Schools of Last Resort
Whether the country is ready or not, parental choice of schools is here to stay. As readers of this column know, I support the policy because I believe that ultimately only parents know what is best for their children's education.
But at the same time, it's important to realize the limitations of the strategy. The fate of children whose parents are not involved in their education unfortunately is given short shrift in the debate. If they are considered unavoidable collateral damage, then there's nothing further to discuss. However, I don't think most people will accept that outcome.
New Zealand serves as a case study. In the early 1990s, New Zealand implemented the most dramatic transformation of a state system of compulsory education ever undertaken by an industrialized nation. Under an ambitious program known as Tomorrow's Schools, the government allowed parents to apply to any school they wanted. The equivalent of a voucher followed children once they were admitted.
The trouble was that the most involved parents immediately took advantage of the opportunities. The best schools rapidly filled up and began turning away hard-to-teach children, disproportionately poor minorities. Those rejected were forced to return by default to their schools of origin, which became significantly more polarized along socioeconomic and ethnic lines than before. Realizing that its grand experiment was not working as intended, New Zealand began to pull back.
What is also overlooked is that when students in their schools of choice do not measure up for one reason or another, they are often pushed out. This can happen in a very subtle way. When this occurs, they return to their original schools, which become the schools of last resort. I use that term because traditional public schools cannot by law also push out underperforming students. Only if they are found guilty of stipulated acts of violence or other egregious conduct can they be expelled.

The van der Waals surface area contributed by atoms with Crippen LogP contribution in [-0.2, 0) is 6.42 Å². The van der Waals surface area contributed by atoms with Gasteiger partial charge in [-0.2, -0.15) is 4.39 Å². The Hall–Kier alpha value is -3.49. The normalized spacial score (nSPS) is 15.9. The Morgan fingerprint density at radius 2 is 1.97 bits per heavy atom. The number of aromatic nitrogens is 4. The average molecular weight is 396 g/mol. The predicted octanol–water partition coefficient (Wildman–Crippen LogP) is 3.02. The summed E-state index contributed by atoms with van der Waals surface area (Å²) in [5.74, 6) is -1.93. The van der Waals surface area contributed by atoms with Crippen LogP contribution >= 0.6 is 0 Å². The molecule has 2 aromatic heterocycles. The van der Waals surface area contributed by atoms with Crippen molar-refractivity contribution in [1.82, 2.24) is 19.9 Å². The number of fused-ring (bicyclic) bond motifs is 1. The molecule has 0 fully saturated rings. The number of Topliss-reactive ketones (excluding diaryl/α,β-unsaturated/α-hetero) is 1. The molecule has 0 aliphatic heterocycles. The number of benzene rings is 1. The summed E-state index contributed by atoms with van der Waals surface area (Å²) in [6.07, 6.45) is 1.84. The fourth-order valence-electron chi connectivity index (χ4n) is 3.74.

Chicago is an example of how counseling-out works. Parental choice supporters like to point to the 11,000 students on waiting lists for admission to charter schools in the city as evidence of their popularity. But they don't talk about the other side of the story. According to an investigative report published on WBEZ, more than 2,500 students left charter schools in Chicago last year - or about 11 percent of the total charter enrollment. Some of the most coveted charters lose upwards of 25 percent in a year ("Chicago charter schools struggle to hold onto weakest students"). By getting low-performing students to leave, charter schools boost their test scores, attendance figures and graduation rates. The overwhelming majority return to the neighborhood schools they originally fled.
It's impossible to know the exact details of the choice movement in the years ahead. But whatever develops, it's unfair to expect traditional public schools to be able to compete with schools that play by different rules. Yet critics with their own agendas ignore this issue, instead preferring to harp on what they call the intrinsic inferiority of traditional schools. This double standard does a disservice to all stakeholders.